The current effort might avoid such pitfalls. That being said, it is a matter of fact that the current administration and a majority of the House of Representatives are solidly pro-choice. Will one or the other feel pressure (or commitment to principle) to use health care reform legislation to expand access to abortion? If they do, will they allow “conscience clause” protection for individuals and institutions morally opposed to abortion?
Though the president has demonstrated a commitment to common goals and an appreciation of the importance of religious discourse and values in advancing the well-being of society, it is not clear that his administration appreciates that for Catholics religion is not just a private matter. While our faith informs and guides our personal lives, it also guides us as faithful and responsible citizens. Opposition to abortion is like opposition to murder or slavery. Though at times there is disagreement among Catholics about the best way to advance this commitment in a pluralistic society, it would be a mistake for any policy maker to underestimate the Catholic commitment to the dignity of all human life.
Finally, the Catholic Church as a social institution— through its ministries of education, health care and social service—is an essential element of the public life of this nation. It is difficult to imagine that legislation could pass that would deny conscience protection to these ministries. But no one should doubt that if forced to make the choice, these institutions would leave the public square before they would abandon their commitment to life from conception to natural death.
The Preferred Route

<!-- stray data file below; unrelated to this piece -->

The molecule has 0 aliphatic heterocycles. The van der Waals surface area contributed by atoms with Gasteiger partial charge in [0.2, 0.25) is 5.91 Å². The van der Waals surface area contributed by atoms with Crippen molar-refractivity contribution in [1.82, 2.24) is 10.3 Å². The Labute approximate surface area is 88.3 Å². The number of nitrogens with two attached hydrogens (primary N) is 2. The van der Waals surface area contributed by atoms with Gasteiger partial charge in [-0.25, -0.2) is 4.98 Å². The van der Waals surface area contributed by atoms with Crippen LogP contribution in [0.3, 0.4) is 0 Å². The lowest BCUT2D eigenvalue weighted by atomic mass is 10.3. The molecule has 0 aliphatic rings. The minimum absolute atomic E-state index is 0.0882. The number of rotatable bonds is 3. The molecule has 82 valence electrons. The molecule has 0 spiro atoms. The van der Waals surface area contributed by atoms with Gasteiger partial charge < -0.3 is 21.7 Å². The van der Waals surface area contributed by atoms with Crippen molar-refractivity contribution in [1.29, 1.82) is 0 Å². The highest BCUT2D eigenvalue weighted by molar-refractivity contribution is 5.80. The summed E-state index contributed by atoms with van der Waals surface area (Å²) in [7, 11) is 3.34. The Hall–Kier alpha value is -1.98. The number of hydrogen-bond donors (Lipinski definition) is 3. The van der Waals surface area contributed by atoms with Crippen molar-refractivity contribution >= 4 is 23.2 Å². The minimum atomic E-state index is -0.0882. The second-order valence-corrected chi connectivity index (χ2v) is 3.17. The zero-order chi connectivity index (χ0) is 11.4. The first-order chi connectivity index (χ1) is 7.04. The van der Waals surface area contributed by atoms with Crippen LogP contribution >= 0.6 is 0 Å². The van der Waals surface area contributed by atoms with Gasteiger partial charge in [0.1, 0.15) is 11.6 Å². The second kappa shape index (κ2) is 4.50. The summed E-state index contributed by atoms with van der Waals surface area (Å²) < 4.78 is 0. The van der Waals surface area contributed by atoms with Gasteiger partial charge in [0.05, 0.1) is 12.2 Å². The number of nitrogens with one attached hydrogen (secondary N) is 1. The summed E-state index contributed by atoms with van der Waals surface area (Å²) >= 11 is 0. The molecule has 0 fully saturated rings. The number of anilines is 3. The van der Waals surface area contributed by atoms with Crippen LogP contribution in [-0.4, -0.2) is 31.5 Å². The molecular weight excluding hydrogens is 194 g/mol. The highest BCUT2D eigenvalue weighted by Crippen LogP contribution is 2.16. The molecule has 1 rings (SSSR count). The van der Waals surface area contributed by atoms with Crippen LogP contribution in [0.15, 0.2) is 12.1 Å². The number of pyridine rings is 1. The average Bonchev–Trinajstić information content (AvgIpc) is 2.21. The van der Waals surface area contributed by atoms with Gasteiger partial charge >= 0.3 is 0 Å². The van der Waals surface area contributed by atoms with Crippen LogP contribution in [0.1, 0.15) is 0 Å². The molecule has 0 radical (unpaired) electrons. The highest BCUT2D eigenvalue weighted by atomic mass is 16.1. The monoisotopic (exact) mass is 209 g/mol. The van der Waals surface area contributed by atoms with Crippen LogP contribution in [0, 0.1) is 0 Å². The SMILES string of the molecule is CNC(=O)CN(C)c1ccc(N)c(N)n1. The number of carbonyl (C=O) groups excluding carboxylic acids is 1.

How do we proceed? We should avoid the pitfall of some who seem to refuse to engage in reasoned dialogue. Our position is nuanced and complex. Many Catholics, including Catholics in public office, do not appreciate the threefold distinction: private practice, public voice and social institutional presence. We need to educate and inform our leaders about these and other Catholic principles. We must translate our faith commitments into language that can be understood in the public square. In a society increasingly influenced by 24-hour news cycles and shrill sound bites, we ought to provide a counterpoint of reasoned, respectful dialogue. A commitment to life does not replace the virtue of charity. The moment might come when moral outrage and prophetic witness are necessary. Until then, strength of conviction and participation in a political process that builds coalitions of support for the right cause are the preferred route. This requires that we reach out to others who share our perspective and that we work together as a church—laity, bishops and our Catholic ministries. Perceived internal divisions only diminish our effectiveness.
Cautious optimism and deep concern are reasons for us as a community of faith and as a nation to see these next months as a time of opportunity. The momentum of history is against us. But who says that history mustrepeat itself?